Anterior (front) view of the bones of the shoulder joint.
We can do amazing things with our arms. Lift them overhead, cross our chests, even link our hands at our spines. In fact, the shoulder is the most mobile joint in our bodies, thanks to its “ball and socket” configuration. See how the head of the humerus (upper arm bone) fits into the scapula (that triangular bone in your upper back) like a baseball into a glove? It can spin on the smooth, round surface to provide a spectacular range of motion.
The posterior (back) view of the shoulder.
Just as with national politics, there’s a trade-off between freedom and stability. The complexity of this joint makes it prone to a variety of injuries. Cartilage lines the articulating joint surfaces to create a smooth track for movement. If torn, it takes a long time to heal and may require surgery. There’s the bursa, a fluid-filled sac that provides cushioning. Inflammation here, called bursitis, can be very painful. Rest, ice, anti-inflammatory drugs, and acupuncture are the best treatments (of course an anti-inflammatory diet will help, too). The well-known rotator cuff is actually a set of four deep muscles that stabilize the joint and work to rotate the humerus. Three (supraspinatus, infraspinatus, and teres minor) can be seen in the drawing of the back view of the shoulder. The fourth, subscapularis, attaches to the front of the scapula and goes to the front of the humerus and the joint capsule. With a minor tear, they will require rest and then specialized exercises. Severe tears require surgical intervention.
Overtop the rotator cuff is a layer of larger muscles, such as the latissimus dorsi & teres major (back), and the pectoralis muscles (front), and the deltoid (that roundy bit at the corner). These are your heavy duty movers. Ironically, since the lats and pecs both attach to the front of the humerus, unbalanced exercising can lead to an internally rotated (palms towards the back) shoulder, or “ape” posture. This is a great example of the importance of an intelligent, balanced workout plan. Then of course there are all the muscles that continue down the arm to control the elbow, including the triceps and biceps.*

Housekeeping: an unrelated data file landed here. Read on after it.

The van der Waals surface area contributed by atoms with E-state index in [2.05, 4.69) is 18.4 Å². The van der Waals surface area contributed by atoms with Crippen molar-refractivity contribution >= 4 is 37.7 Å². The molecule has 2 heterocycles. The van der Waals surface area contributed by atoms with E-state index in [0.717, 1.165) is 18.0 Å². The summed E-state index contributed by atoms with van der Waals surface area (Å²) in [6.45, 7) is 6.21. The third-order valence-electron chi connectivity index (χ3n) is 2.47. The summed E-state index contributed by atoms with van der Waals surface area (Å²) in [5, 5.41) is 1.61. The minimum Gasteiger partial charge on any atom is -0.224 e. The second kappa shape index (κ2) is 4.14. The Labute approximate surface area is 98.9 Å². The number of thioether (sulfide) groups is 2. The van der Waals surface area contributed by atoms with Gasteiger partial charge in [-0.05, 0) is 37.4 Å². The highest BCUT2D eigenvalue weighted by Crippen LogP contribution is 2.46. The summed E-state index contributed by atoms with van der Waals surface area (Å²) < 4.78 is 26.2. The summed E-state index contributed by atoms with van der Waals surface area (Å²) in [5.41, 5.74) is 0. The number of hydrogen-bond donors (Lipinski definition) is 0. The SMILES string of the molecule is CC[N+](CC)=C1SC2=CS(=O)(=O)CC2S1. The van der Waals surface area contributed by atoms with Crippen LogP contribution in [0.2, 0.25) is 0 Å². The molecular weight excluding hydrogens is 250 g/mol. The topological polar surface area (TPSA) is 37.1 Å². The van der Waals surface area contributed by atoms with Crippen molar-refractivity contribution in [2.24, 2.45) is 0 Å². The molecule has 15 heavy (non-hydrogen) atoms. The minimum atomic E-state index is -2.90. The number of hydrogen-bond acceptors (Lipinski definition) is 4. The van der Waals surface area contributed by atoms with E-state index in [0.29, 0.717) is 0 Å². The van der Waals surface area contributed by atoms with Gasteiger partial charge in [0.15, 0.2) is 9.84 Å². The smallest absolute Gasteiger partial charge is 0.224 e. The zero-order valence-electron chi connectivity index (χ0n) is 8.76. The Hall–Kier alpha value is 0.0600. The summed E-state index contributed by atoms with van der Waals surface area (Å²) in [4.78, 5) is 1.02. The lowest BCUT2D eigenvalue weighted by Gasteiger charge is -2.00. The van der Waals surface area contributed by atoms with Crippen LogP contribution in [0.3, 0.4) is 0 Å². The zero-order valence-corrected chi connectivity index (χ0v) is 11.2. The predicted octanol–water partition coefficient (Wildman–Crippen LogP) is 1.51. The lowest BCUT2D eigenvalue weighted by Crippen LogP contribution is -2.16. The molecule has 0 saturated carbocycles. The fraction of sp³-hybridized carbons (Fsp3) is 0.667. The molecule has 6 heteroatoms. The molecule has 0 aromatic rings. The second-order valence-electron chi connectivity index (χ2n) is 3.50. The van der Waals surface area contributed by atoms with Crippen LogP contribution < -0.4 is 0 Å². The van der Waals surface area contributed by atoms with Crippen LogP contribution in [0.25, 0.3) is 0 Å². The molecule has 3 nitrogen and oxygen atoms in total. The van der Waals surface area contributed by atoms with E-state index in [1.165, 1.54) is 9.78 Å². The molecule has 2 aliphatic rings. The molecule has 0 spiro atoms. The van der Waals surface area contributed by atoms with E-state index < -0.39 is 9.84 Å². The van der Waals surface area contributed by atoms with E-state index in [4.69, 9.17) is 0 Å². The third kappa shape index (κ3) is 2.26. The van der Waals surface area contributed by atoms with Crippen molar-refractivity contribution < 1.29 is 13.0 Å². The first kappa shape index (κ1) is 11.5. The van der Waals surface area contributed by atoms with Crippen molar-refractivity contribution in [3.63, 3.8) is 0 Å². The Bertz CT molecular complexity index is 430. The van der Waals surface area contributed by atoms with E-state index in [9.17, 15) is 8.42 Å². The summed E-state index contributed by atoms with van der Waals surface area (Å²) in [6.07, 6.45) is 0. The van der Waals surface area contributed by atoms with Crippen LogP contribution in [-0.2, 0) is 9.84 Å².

If any of these muscles are dysfunctional, the bursa is irritated, or the cartilage is torn, you can have shoulder pain and loss of range of motion. Connective tissue can adhere, and scar tissue builds up over time. In extreme cases, you can develop Frozen Shoulder, which is exactly what it sounds like. It just won’t move. There are other causes of shoulder pain, too, ranging from nerves being pinched at the neck to gallbladder disease, but these musculoskeletal problems are the most common.
Acupuncture can reduce inflammation, increase bloodflow, relax tight muscles, and speed healing. I can also perform Osteopathic medical massage to break up scar tissue, release myofascial adhesions, and retrain the neurological system. This allows chronically tight muscles to return to normal. In most cases, therapeutic exercise is important for complete healing.
*Please note that I’m simplifying the anatomy quite a bit for the purposes of this article. If you’re interested in all the marvelous details of our bodies, I highly recommend Netter’s Atlas.